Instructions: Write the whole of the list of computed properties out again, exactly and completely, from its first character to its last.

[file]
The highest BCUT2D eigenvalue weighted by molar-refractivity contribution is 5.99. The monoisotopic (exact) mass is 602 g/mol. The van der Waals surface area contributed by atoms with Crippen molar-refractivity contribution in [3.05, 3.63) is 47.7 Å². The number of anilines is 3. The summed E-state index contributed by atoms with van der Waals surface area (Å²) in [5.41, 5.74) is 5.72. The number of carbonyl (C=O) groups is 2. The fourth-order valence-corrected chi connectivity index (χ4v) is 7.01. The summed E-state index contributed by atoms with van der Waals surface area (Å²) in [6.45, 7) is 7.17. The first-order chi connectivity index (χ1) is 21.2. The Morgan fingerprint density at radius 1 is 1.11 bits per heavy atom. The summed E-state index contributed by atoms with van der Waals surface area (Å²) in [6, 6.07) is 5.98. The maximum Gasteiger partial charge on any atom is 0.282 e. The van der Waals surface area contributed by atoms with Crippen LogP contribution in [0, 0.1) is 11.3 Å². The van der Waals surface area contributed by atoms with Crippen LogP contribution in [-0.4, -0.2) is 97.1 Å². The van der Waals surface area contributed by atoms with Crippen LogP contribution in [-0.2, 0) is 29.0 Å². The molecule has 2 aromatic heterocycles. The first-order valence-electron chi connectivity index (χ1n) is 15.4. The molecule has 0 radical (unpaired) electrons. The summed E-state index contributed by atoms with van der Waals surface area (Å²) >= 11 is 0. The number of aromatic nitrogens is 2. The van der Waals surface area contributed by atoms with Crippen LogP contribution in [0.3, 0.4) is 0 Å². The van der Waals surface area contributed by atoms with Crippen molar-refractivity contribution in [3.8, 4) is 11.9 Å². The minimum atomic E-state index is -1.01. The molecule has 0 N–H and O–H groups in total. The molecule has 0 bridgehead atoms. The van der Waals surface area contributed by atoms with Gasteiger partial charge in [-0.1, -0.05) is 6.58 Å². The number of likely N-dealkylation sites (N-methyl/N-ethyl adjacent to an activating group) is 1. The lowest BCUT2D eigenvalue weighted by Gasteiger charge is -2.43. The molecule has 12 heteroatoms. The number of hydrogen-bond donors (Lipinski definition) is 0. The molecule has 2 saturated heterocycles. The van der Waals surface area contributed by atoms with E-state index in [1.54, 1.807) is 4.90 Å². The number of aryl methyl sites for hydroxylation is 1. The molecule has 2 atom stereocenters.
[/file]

The highest BCUT2D eigenvalue weighted by molar-refractivity contribution is 5.99. The monoisotopic (exact) mass is 602 g/mol. The van der Waals surface area contributed by atoms with Crippen molar-refractivity contribution in [3.05, 3.63) is 47.7 Å². The number of anilines is 3. The summed E-state index contributed by atoms with van der Waals surface area (Å²) in [5.41, 5.74) is 5.72. The number of carbonyl (C=O) groups is 2. The fourth-order valence-corrected chi connectivity index (χ4v) is 7.01. The summed E-state index contributed by atoms with van der Waals surface area (Å²) in [6.45, 7) is 7.17. The first-order chi connectivity index (χ1) is 21.2. The Morgan fingerprint density at radius 1 is 1.11 bits per heavy atom. The summed E-state index contributed by atoms with van der Waals surface area (Å²) in [6, 6.07) is 5.98. The maximum Gasteiger partial charge on any atom is 0.282 e. The van der Waals surface area contributed by atoms with Crippen LogP contribution in [0, 0.1) is 11.3 Å². The van der Waals surface area contributed by atoms with Crippen LogP contribution in [-0.4, -0.2) is 97.1 Å². The van der Waals surface area contributed by atoms with Crippen LogP contribution in [-0.2, 0) is 29.0 Å². The molecule has 2 aromatic heterocycles. The first-order valence-electron chi connectivity index (χ1n) is 15.4. The molecule has 0 radical (unpaired) electrons. The summed E-state index contributed by atoms with van der Waals surface area (Å²) >= 11 is 0. The number of aromatic nitrogens is 2. The van der Waals surface area contributed by atoms with Crippen LogP contribution in [0.3, 0.4) is 0 Å². The van der Waals surface area contributed by atoms with Crippen molar-refractivity contribution in [3.8, 4) is 11.9 Å². The minimum atomic E-state index is -1.01. The molecule has 0 N–H and O–H groups in total. The molecule has 0 bridgehead atoms. The van der Waals surface area contributed by atoms with Gasteiger partial charge in [-0.1, -0.05) is 6.58 Å². The number of likely N-dealkylation sites (N-methyl/N-ethyl adjacent to an activating group) is 1. The lowest BCUT2D eigenvalue weighted by Gasteiger charge is -2.43. The molecule has 12 heteroatoms. The number of hydrogen-bond donors (Lipinski definition) is 0. The molecule has 2 saturated heterocycles. The van der Waals surface area contributed by atoms with E-state index in [1.54, 1.807) is 4.90 Å². The number of aryl methyl sites for hydroxylation is 1. The molecule has 2 atom stereocenters.